Categories: Fraud Prevention

Deep Dive: Why New Hacking Technology Has Made Application Fraud More Difficult To Fight

The financial industry is particularly vulnerable to digital fraud.

Untold trillions of dollars cycle between financial institutions (FIs) and customers around the world every day, and bad actors are eager to snatch some of those funds for themselves.

Application fraud, which sees cybercriminals submitting financial product applications to banks with no intention of paying them back, is among the most popular techniques. Some studies estimate that up to 10 percent of banks’ bad debts — loans issued with little hope of recouping — is the result of application fraud, and each fraudulent credit application costs FIs $1,000 on average.

These attacks have grown more sophisticated as technology advances, and fraudsters are furthering their schemes with synthetic identity fraud, or scams in which bad actors invent new identities specifically for criminal purposes. Banks are also becoming more able to counter these attacks, however, and are now using tools enhanced by artificial intelligence (AI) and machine learning (ML) to stop them.

Defining Application Fraud

Application fraud takes one of two forms: first- or third-party.

First-party is the most common variant and sees fraudsters applying for loans or credit cards using their own details. They then take all the credit they possibly can after approval and convert it to cash by writing high-value checks or maxing out their credit cards. The bad actors then cut off all contact with the bank, preventing it from recouping its losses.

First-party fraud seems difficult to perpetrate because loan applications typically require identity verification with Social Security numbers, which enable banks to track down loan applicants who go off the grid. Many FIs’ loan applications can now be completed, approved and disbursed all within one day, however, placing higher emphasis on speed and convenience than authentication, which makes FIs particularly vulnerable.

Fraudsters employing third-party fraud apply for loans with stolen or fabricated identities. Such schemes are much harder to detect than first-party scams because serial appliers will use fresh identities each time. This type of fraud is typically only noticed when victims contact their FIs after having noticed unusual activity in their credit histories. Competent fraudsters will be long gone at this point, forcing financial establishments to eat their losses.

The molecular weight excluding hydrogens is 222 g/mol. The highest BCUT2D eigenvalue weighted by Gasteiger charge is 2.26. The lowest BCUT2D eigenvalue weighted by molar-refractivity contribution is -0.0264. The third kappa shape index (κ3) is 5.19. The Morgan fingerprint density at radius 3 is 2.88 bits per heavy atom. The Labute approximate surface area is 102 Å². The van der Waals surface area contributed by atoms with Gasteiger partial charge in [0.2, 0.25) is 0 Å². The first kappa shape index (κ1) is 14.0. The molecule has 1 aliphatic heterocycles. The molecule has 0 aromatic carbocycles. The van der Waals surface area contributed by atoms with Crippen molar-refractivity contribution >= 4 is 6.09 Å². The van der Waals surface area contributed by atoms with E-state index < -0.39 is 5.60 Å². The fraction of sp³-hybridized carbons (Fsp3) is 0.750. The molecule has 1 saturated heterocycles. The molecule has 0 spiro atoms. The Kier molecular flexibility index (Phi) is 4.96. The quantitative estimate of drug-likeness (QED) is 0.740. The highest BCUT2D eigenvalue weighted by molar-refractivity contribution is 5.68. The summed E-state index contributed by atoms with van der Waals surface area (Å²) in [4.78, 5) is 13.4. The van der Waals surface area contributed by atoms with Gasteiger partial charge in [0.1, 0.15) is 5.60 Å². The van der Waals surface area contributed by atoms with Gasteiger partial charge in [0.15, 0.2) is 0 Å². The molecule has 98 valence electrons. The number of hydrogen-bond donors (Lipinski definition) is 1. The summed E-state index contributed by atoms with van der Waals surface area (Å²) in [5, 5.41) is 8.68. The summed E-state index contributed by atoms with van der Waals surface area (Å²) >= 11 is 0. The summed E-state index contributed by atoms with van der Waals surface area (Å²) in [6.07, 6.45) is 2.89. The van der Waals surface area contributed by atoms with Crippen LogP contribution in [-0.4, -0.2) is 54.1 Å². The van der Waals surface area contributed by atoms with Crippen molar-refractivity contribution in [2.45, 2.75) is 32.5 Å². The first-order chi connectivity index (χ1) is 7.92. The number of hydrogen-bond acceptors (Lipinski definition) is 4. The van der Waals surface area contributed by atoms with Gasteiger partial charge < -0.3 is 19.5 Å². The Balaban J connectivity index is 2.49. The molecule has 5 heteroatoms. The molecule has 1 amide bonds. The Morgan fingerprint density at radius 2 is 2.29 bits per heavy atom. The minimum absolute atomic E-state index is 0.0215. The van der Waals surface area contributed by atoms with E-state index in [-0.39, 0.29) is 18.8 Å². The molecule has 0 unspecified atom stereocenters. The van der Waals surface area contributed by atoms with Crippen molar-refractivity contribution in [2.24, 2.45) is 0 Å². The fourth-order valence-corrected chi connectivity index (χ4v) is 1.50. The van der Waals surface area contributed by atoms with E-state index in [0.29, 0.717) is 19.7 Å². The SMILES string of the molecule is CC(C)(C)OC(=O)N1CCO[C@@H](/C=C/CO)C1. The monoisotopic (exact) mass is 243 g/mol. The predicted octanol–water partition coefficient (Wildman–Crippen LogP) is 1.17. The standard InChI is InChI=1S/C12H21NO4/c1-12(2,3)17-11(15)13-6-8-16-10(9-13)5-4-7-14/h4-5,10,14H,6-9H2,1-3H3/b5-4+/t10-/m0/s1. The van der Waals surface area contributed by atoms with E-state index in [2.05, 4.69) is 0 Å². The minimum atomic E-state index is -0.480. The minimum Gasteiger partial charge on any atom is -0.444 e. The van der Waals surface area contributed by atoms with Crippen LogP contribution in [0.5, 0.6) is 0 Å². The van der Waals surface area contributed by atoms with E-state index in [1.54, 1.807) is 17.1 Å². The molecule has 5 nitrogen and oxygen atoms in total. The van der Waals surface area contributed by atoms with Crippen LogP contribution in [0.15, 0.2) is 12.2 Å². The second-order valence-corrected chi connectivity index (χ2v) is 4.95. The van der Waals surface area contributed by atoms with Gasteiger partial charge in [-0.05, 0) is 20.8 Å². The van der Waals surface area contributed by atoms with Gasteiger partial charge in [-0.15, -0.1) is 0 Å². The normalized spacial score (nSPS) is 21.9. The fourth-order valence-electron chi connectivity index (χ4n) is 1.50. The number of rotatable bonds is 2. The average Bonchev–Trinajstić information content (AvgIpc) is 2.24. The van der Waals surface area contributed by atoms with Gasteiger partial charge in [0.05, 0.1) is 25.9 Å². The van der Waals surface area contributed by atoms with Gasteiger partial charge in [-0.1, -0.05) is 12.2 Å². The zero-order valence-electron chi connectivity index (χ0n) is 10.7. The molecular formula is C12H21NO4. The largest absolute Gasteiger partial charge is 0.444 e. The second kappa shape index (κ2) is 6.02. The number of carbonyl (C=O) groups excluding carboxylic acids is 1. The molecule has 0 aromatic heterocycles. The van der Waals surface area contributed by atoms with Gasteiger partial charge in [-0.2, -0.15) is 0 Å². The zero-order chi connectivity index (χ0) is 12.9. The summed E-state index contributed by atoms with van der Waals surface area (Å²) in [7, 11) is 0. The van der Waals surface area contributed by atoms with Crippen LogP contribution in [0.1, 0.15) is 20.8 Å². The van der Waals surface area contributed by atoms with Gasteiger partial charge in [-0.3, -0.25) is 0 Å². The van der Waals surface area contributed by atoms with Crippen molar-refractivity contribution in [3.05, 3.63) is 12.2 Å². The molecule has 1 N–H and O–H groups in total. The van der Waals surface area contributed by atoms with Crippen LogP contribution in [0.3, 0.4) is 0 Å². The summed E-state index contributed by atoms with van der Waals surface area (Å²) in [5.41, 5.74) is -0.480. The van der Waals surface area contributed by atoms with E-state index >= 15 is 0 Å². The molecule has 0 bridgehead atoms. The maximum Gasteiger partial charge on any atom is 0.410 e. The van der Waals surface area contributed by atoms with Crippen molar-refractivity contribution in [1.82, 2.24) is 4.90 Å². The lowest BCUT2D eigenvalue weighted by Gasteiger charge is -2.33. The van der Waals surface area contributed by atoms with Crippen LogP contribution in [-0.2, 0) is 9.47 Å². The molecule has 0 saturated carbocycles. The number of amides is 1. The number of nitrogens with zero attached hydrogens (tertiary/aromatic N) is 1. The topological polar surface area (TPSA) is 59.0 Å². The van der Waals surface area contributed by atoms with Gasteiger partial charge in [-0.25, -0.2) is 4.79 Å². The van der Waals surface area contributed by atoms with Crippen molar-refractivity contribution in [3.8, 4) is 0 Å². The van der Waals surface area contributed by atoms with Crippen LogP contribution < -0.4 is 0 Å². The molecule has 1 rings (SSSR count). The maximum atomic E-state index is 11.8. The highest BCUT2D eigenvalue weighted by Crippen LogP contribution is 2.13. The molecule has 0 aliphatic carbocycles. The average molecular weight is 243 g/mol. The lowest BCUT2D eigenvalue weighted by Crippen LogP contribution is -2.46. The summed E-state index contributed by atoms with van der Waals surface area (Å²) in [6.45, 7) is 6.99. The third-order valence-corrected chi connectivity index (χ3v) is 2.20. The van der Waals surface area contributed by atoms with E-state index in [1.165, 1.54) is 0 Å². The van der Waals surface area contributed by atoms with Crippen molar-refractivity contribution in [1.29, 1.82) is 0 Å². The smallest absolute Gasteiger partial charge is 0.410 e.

Some studies have found that up to 40 percent of application fraud falls into the third-party fraud category. Synthetic identities have made it harder to spot because bad actors create new identities as opposed to stealing them from existing individuals. They incorporate disparate elements of real identities so they look more realistic, too, such as a Social Security number from one victim and the address of another.

Synthetic identity application fraud leaves no identity theft victim for banks to contact, making it difficult to recognize the deceit until it is too late. One 2016 study found that up to 20 percent of all credit losses — $6 billion — were the result of third-party fraud.

Synthetic identities may have made criminals more adept at conducting application schemes, but FIs have access to advanced anti-fraud methods that can help them stop bad actors in their tracks.

Preventing Application Fraud

Banks are leveraging various techniques to identify and stop application fraud before criminals make off with fresh credit cards or loans. Ironclad authentication procedures have emerged that can verify applicants’ identities and weed out both stolen or synthetic identities as well as applicants with shady histories that could signify first-party fraud.

Many available tools help banks verify applicants’ account ownership by asking them about account details or submitting micro-deposits and checking whether the funds show up — sending funds to fake accounts results in error messages. FIs also use knowledge-based authentication (KBA), which involves quizzing applicants on credit history details that only they would know. Credit reports contain a trove of knowledge that can be used for KBA, including average mortgage payments, car license plate numbers and salary information.

Tools like these are often inefficient, however, especially for online lenders that handle thousands of applications every day. Many FIs are thus relying on AI or ML tools to automate authentication. These processes analyze multiple data points in each application — including past account activity, cross-account linkage and metadata — to determine fraud risks.

AI and ML are especially adept at identifying synthetic fraud because traditional warning signs, like credit risk, can be unreliable for such schemes. Bad actors develop these identities over years and develop FICO scores and financial histories, but they often have miniscule inconsistencies, including errors that would be unnoticeable to human analysts but are dead giveaways to AI-powered platforms. ML can even detect fraudsters without being told the data points for which it should look, identifying potential fraudsters at the point of account approval and eschewing the need for extensive training periods.

The best application fraud defenses rely on multilayered approaches that leverage both authentication and ML. No type of fraud can be stopped entirely, but enough defenses can bring it from an industry-wide menace to just an occasional nuisance — and save banks and their customers millions of dollars in the process.

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